De Lahontan joined the troupes de la marine and was sent to New France in 1683 at age 17 along with two other officers and three companies of troops. After arriving at Quebec in November and settling in Beaupré, he would lead his company in 1684 on an unsuccessful offense against the Iroquois from Fort Frontenac. Having already faced the reality of settler life in Beaupré, de Lahontan again led his men to Boucherville to live with local habitants between 1685 and 1687 – himself dividing his time between hunting and classical literature. Just prior to a decision to return to France, Lahontan was ordered –at least in part because of his knowledge of the Algonkian language- to head a detachment of French and native troops towards Fort St. Joseph where he would launch another attack on the Iroquois. He was a restless commander and spent much of his time exploring the region. In 1688 following news of the abandonment of the post at Niagara and renewed attacks of the Iroquois, he burned his fort and led his men to Michillimackinac in search of supplies and possibly entertainment for his men. De Lahontan felt that without supplies from Niagara his dwindling stores would not be enough to last the winter. During the winter and spring months he explored the upper Mississippi valley where he ascended the “Rivière Longue”; some scholars consider this a fanciful tale, others argue that he had discovered the Missouri River. Upon return to Amsterdam in 1703 he published his three most famous works: Nouveaux Voyages dans l’Amerique Septentrionale,(this work) Memoires de l’Amerique Septentrionale, and Supplement aux Voyages ou Dialogues avec le sauvage Adario. Nouveaux Voyages dans l’Amerique Septentrionale provides a thorough and detailed account of de Lahontan’s life and stay in New France, while Memoires de l’Amerique Septentrionale describes his observations of geography, institutions, commerce as well as information about native tribes. Finally, Supplement aux Voyages ou Dialogues avec le sauvage Adario lambasts institutional Christianity by means of a dialogue between de Lahontan and a Huron Chief named Adario (The Rat). The author attempts to contrast the injustice of Christianity with the freedom and justice of native people. His idealized view of “natural humanity” as a vehicle for criticizing European civilization was a forceful early expression of the “noble savage” trope associated with the Enlightenment. (Wikipedia)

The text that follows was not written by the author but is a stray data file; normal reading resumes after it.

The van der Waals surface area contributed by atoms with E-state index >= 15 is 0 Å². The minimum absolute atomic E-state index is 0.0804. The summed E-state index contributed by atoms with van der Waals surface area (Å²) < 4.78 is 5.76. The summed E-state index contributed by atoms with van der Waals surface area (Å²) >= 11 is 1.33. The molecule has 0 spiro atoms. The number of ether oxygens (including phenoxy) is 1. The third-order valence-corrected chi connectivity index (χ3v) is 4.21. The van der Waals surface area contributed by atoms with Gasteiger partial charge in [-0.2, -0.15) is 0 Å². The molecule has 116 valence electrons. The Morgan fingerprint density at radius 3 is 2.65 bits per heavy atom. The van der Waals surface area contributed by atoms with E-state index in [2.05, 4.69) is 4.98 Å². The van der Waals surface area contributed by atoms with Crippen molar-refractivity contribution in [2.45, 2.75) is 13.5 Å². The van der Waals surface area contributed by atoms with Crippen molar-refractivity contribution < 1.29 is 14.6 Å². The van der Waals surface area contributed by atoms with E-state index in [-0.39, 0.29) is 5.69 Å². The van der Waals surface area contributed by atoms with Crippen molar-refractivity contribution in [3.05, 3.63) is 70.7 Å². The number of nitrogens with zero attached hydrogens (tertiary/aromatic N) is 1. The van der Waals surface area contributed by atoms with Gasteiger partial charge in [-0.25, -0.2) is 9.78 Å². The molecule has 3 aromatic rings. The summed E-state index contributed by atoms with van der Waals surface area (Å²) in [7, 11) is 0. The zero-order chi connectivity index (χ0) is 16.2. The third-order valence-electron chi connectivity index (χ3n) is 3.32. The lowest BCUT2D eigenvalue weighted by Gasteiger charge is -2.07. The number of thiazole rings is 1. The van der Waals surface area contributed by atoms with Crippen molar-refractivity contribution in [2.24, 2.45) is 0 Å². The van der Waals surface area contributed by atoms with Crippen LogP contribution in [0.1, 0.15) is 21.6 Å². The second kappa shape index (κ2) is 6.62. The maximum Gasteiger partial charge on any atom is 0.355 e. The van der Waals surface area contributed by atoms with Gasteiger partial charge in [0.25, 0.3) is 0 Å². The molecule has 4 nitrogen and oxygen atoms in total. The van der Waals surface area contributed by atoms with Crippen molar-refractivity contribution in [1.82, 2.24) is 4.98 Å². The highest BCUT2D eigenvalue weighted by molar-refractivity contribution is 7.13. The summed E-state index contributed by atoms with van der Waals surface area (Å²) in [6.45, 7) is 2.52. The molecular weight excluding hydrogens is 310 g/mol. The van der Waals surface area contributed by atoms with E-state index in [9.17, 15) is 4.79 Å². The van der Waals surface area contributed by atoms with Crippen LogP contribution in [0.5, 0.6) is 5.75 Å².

Lahontan journeyed west in 1687 with Duluth and was given command of Fort St. Joseph on the St. Clair River. In 1688 he travelled further west by the Fox-Wisconsin portage and reached the upper Mississippi. In all Lahontan spent twenty years in the colony fighting the Iroquois and his work is considered “one of the best early works on the subject” dsc_0111 During the decade he had spent in North America, Lahontan “had not lacked opportunities to distinguish himself. He had taken part in two campaigns against the Iroquois, had twice been besieged by the English, had visited almost all parts of New France and may well have reached the Mississippi at a time when few Frenchmen had seen it. But he appears to have made little mark; except during his final months at Placentia, the official correspondence of the time scarcely mentions him But while serving and travelling in New France he had done something few of his fellow officers thought to do: ‘In the course of my Voyages and Travels, I took care to keep particular Journals of every thing…’, sometimes even making notes on birch-bark. From these diaries he was able later to compose the three books which were to make him, next to Louis Hennepin, the most widely read author on North America in the first half of the 18th century. “Lahontan’s works appeared at a time when travel narratives were enjoying an extraordinary vogue in Europe and when interest in North America, aroused by the ‘Jesuit Relations’ and whetted by the voyages of Hennepin and Henri Tonty, was greater than ever before. His ‘Nouveaux voyages dans l’Amérique septentrionale’ and their sequel, ‘Mémoires de septentrionale, ‘ were published in January 1703